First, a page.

At lunch the other day, one of our number, who knows a thing or two about constitutional law, of which to say I know little embellishes my knowledge, made the point that the Voice would be an unusual addition to the Constitution. It would not in fact create anything. It would simply insist that something of no definition whatsoever must be created by the Parliament. I chose the word unusual. In fact, bizarre is more apropos. Here is the Prime Minister’s suggested form of words for insertion into the Constitution:
♦ There shall be a body, to be called the Aboriginal and Torres Strait Islander Voice.
♦ Aboriginal and Torres Strait Islander Voice may make representations to parliament and the executive government on matters relating to Aboriginal and Torres Strait Islander peoples.
♦ The parliament shall, subject to this constitution, have power to make laws with respect to the composition, functions, powers and procedures of the Aboriginal and Torres Strait Islander Voice.
What this says, bizarrely, is that an undefined body must be created which, in fact, needs no constitutional amendment to be created. The plot thickens. The Parliament already has the power. Albo could go for it tomorrow. Section 51(xxvi) – as amended in the 1967 referendum — allows the Parliament to make laws for “the people of any race for whom it is deemed necessary to make special laws.” So, why the need for the referendum?
It’s said that its insertion into the Constitution would prevent its disbandment. But it wouldn’t. Not effectively. The Parliament could disband any existing Voice and replace it with something of entirely different makeup, structure and delineation of powers, any time of its choosing. Of course, the High Court might intervene. There’s a rub I’ll come to later.
Consider the Senate. Part II of the Constitution has no less than twenty-three clauses of varying lengths, dealing with the makeup and structure of the Senate. Part IV deals with the qualifications and rules of conduct for members of both Houses. Part V deals with the respective powers of both Houses and the procedures applying if the Houses disagree with one another. There is nothing much left to the politics of the day, or to whim or whimsy.
The Senate can’t be disbanded and replaced with a different type of similarly named creature. It is a well-defined creature of the Constitution. If the insertion of the Voice into the Constitution is to be meaningful, then it too must be well-defined. Its makeup, structure and powers clearly set out. Otherwise, what is the point? It becomes an empty, shapeshifting vessel. Apart from anything else, its inclusion in such amorphous form would do a grave disservice to the standing and integrity of the exacting document which is the Constitution.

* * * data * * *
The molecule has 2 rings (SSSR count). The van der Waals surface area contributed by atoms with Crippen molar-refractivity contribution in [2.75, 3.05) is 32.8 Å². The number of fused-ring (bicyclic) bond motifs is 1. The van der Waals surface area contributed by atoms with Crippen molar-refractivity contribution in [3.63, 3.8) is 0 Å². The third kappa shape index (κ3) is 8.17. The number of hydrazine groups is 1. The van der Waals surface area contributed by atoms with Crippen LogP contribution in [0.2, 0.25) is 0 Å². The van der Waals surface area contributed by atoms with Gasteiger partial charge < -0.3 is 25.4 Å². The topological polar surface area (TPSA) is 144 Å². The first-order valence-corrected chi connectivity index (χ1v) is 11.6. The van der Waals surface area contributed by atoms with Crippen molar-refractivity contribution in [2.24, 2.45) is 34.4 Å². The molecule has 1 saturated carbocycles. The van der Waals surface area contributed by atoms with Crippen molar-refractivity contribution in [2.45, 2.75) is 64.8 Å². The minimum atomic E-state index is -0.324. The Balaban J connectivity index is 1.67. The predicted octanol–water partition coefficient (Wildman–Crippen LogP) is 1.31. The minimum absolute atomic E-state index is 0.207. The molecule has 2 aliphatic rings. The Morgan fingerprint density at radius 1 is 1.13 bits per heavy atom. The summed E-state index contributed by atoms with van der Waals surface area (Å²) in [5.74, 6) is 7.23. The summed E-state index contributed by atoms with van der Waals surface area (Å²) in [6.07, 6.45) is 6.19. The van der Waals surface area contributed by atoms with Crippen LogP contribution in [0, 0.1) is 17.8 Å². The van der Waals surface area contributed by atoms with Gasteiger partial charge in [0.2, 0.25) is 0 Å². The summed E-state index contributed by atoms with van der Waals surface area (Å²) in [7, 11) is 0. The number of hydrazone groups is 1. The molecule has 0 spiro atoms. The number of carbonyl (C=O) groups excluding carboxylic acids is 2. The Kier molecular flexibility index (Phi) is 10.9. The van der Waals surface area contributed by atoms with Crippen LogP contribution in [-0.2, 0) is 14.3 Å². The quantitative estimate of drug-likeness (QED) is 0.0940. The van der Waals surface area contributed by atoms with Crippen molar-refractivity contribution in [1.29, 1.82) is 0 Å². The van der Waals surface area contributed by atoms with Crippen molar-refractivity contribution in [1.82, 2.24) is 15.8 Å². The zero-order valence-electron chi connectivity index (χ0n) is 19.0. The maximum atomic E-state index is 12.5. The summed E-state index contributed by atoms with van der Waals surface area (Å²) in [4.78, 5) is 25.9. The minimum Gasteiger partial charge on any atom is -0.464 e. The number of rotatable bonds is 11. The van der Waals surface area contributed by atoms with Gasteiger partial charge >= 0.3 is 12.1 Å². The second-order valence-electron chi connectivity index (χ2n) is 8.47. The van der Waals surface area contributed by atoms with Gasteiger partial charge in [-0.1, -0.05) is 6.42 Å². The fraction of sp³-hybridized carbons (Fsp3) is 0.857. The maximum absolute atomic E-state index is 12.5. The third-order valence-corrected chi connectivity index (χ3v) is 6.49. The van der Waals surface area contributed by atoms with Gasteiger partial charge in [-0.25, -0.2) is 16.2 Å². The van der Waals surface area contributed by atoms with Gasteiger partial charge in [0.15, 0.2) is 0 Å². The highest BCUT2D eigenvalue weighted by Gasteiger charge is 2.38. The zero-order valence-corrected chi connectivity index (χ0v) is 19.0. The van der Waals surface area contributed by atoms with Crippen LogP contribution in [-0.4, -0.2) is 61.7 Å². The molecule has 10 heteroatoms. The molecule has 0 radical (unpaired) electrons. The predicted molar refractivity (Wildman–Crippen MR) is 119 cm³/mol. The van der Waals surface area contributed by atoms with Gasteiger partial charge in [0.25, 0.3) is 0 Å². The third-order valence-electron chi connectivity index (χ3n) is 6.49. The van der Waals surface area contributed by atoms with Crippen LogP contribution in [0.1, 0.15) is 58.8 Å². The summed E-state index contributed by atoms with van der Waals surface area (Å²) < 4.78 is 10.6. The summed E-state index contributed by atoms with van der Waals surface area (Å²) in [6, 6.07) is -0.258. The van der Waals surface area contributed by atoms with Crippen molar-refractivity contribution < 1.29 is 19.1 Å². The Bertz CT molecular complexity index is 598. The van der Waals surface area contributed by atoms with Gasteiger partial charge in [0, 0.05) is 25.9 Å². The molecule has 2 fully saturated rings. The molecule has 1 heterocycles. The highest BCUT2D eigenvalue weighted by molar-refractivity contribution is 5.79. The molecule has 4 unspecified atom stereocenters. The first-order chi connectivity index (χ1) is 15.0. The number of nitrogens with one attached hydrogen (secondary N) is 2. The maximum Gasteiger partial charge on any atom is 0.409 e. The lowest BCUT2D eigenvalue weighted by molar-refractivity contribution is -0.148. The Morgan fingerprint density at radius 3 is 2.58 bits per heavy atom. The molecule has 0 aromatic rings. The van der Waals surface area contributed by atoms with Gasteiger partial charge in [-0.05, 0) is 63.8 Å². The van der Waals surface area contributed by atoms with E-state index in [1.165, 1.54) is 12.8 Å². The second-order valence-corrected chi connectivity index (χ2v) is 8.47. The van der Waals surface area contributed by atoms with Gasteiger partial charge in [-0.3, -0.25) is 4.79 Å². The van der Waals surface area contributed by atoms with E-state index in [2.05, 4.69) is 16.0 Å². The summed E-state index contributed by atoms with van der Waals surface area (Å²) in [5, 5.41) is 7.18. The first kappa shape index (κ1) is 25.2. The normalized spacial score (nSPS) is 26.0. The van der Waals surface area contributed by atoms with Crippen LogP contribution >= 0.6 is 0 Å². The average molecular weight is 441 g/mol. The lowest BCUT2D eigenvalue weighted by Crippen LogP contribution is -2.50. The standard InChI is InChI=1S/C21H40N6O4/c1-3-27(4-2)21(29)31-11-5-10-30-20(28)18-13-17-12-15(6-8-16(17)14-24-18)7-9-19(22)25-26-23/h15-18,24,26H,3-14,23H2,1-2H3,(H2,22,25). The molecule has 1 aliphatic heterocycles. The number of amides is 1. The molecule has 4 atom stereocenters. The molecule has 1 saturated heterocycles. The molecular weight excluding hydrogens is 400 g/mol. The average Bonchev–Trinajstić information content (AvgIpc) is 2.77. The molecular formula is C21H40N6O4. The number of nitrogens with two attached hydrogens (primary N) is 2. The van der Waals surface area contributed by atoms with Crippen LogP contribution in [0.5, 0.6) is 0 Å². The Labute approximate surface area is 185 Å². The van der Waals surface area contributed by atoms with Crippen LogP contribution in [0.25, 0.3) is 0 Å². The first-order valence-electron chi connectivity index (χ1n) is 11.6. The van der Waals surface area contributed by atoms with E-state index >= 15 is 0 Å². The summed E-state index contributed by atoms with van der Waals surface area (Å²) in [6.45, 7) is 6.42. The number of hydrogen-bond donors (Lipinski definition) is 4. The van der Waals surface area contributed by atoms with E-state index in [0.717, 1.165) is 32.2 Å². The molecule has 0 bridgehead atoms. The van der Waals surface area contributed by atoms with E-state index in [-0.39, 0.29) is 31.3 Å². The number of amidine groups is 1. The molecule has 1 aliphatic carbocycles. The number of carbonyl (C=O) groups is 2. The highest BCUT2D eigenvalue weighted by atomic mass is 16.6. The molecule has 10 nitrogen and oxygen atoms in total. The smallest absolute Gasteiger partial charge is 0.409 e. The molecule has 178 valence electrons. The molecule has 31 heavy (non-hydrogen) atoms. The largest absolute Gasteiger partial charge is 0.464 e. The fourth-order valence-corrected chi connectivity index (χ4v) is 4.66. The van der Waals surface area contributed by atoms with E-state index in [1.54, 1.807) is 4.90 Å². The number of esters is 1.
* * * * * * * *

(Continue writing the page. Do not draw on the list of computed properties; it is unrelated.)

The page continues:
I mentioned the High Court. This is a time bomb waiting to go off. In short order, the Voice would neither be a creature of the Constitution nor of the Parliament. Judges these days are a law unto themselves. For instance, in the case between the Commonwealth and the ACT in December 2013 on the matter of same-sex marriage, the Court found in favour of the Commonwealth. Concluding that Commonwealth law overrode ACT law in respect of marriage (Section 51 (xxi). Well and good. But then, quite unnecessarily, the Court found that marriage could include persons of the same sex. This opened the door to legislation amending the Marriage Act in December 2017. Millenia of convention and tradition overturned and, to boot, biblical authority. There is no doubt that courts will progressively lean further woke, left and green. Think of the lawyers pouring out of woke universities in the last thirty years. To assume the Voice would be non-justiciable is simple minded; jejune in spades.
Incidentally, I also mention the same-sex marriage case because it illustrates how the lack of a definition of marriage within the Constitution – everyone thought that they knew what it meant until five minutes ago – led to the subversion of the foundation of civilized society. Namely, marriage. For the avoidance of doubt, the institution from which children issue and wives and husbands become nurturing mums and dads.
There’s a lot of talk about the need for detail about the Voice. Even from those like Peter Dutton, who should know better. First, asking for detail gives credence to the principle of having a constitutional Voice. In other words, there is no point in seeking detail unless you agree with the principle of dividing Australians by race; and in the very document which sets out how Australia is governed.
Second, the detail being asked for is usually related to the legislation which will animate the Voice. That is not to the point. Legislation can be changed at the whim of the Parliament. The detail needs to be in the constitutional amendment. Otherwise people are being asked to vote for a pig in a poke, even if they know what the legislation will initially look like. Mind you, even if the detail is spelt out in the Constitution; as I’ve said, no one knows quite where the High Court will eventually take things.
It’s pity that the matter has got so far that any debate is entertained, including the one here in which I’ve engaged. I mean, what next? A constitutional provision to insist that the Parliament establishes a body of aged Australians to make representation on matters relating to aged Australians; a body of sick Australians to make representation on matters related to sick Australians; a body of Muslim Australians to make representations on matters related to Muslim Australians? Now, isn’t that latter piece of idle speculation something to conjure with? Balkanisation has lots of potential directions and dimensions.